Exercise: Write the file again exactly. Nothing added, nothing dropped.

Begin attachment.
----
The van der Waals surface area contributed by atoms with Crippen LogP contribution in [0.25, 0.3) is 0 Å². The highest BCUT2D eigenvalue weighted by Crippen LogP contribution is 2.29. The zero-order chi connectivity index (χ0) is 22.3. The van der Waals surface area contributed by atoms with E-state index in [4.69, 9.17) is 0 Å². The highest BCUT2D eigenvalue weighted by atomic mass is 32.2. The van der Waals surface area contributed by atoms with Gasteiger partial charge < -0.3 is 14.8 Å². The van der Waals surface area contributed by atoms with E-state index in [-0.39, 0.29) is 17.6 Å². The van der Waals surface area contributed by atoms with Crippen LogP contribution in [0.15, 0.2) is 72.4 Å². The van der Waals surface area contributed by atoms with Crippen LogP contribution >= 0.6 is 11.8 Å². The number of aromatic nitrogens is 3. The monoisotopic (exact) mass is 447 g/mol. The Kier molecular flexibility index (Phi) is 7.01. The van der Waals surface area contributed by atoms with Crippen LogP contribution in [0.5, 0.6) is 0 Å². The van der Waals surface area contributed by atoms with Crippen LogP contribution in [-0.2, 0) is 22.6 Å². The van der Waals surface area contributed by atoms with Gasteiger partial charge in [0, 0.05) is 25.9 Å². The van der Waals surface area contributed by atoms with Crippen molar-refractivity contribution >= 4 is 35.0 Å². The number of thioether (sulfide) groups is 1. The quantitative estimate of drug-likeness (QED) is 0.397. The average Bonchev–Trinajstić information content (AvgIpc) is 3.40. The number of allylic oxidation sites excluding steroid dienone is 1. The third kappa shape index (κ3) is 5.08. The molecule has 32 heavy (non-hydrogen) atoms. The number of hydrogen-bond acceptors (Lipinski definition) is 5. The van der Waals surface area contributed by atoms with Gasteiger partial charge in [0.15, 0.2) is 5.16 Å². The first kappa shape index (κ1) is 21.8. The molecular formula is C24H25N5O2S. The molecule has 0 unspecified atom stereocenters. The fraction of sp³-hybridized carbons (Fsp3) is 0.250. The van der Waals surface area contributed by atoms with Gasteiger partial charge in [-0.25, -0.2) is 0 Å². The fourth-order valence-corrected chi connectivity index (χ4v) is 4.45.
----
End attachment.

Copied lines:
The van der Waals surface area contributed by atoms with Crippen LogP contribution in [0.25, 0.3) is 0 Å². The highest BCUT2D eigenvalue weighted by Crippen LogP contribution is 2.29. The zero-order chi connectivity index (χ0) is 22.3. The van der Waals surface area contributed by atoms with E-state index in [4.69, 9.17) is 0 Å². The highest BCUT2D eigenvalue weighted by atomic mass is 32.2. The van der Waals surface area contributed by atoms with Gasteiger partial charge < -0.3 is 14.8 Å². The van der Waals surface area contributed by atoms with E-state index in [-0.39, 0.29) is 17.6 Å². The van der Waals surface area contributed by atoms with Crippen LogP contribution in [0.15, 0.2) is 72.4 Å². The van der Waals surface area contributed by atoms with Crippen LogP contribution >= 0.6 is 11.8 Å². The number of aromatic nitrogens is 3. The monoisotopic (exact) mass is 447 g/mol. The Kier molecular flexibility index (Phi) is 7.01. The van der Waals surface area contributed by atoms with Crippen LogP contribution in [0.5, 0.6) is 0 Å². The van der Waals surface area contributed by atoms with Crippen LogP contribution in [-0.2, 0) is 22.6 Å². The van der Waals surface area contributed by atoms with Gasteiger partial charge in [0, 0.05) is 25.9 Å². The van der Waals surface area contributed by atoms with Crippen molar-refractivity contribution >= 4 is 35.0 Å². The number of thioether (sulfide) groups is 1. The quantitative estimate of drug-likeness (QED) is 0.397. The average Bonchev–Trinajstić information content (AvgIpc) is 3.40. The number of allylic oxidation sites excluding steroid dienone is 1. The third kappa shape index (κ3) is 5.08. The molecule has 32 heavy (non-hydrogen) atoms. The number of hydrogen-bond acceptors (Lipinski definition) is 5. The van der Waals surface area contributed by atoms with Gasteiger partial charge in [0.15, 0.2) is 5.16 Å². The first kappa shape index (κ1) is 21.8. The molecular formula is C24H25N5O2S. The molecule has 0 unspecified atom stereocenters. The fraction of sp³-hybridized carbons (Fsp3) is 0.250. The van der Waals surface area contributed by atoms with Gasteiger partial charge in [-0.25, -0.2) is 0 Å². The fourth-order valence-corrected chi connectivity index (χ4v) is 4.45.